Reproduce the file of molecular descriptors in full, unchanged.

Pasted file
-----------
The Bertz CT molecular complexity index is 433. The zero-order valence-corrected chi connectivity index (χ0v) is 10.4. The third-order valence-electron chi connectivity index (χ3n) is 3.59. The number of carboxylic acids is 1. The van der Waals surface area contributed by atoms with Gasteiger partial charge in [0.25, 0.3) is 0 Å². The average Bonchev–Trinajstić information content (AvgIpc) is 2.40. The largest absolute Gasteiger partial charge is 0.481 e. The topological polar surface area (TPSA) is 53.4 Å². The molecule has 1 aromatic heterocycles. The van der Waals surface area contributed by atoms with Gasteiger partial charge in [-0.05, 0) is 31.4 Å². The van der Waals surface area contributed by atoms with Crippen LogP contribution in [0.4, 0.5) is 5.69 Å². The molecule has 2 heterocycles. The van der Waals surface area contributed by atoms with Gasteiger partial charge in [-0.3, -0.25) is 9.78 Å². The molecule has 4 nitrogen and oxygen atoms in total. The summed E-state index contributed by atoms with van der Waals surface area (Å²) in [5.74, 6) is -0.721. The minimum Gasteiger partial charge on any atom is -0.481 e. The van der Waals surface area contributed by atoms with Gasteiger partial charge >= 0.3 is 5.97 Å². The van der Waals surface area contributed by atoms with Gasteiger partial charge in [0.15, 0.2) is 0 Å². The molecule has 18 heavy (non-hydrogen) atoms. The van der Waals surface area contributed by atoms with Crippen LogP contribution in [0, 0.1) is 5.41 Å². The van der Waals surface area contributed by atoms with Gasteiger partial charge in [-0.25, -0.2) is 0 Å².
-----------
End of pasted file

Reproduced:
The Bertz CT molecular complexity index is 433. The zero-order valence-corrected chi connectivity index (χ0v) is 10.4. The third-order valence-electron chi connectivity index (χ3n) is 3.59. The number of carboxylic acids is 1. The van der Waals surface area contributed by atoms with Gasteiger partial charge in [0.25, 0.3) is 0 Å². The average Bonchev–Trinajstić information content (AvgIpc) is 2.40. The largest absolute Gasteiger partial charge is 0.481 e. The topological polar surface area (TPSA) is 53.4 Å². The molecule has 1 aromatic heterocycles. The van der Waals surface area contributed by atoms with Gasteiger partial charge in [-0.05, 0) is 31.4 Å². The van der Waals surface area contributed by atoms with Crippen LogP contribution in [0.4, 0.5) is 5.69 Å². The molecule has 2 heterocycles. The van der Waals surface area contributed by atoms with Gasteiger partial charge in [-0.3, -0.25) is 9.78 Å². The molecule has 4 nitrogen and oxygen atoms in total. The summed E-state index contributed by atoms with van der Waals surface area (Å²) in [5.74, 6) is -0.721. The minimum Gasteiger partial charge on any atom is -0.481 e. The van der Waals surface area contributed by atoms with Gasteiger partial charge >= 0.3 is 5.97 Å². The van der Waals surface area contributed by atoms with Gasteiger partial charge in [0.15, 0.2) is 0 Å². The molecule has 18 heavy (non-hydrogen) atoms. The van der Waals surface area contributed by atoms with Crippen LogP contribution in [0, 0.1) is 5.41 Å². The van der Waals surface area contributed by atoms with Gasteiger partial charge in [-0.25, -0.2) is 0 Å².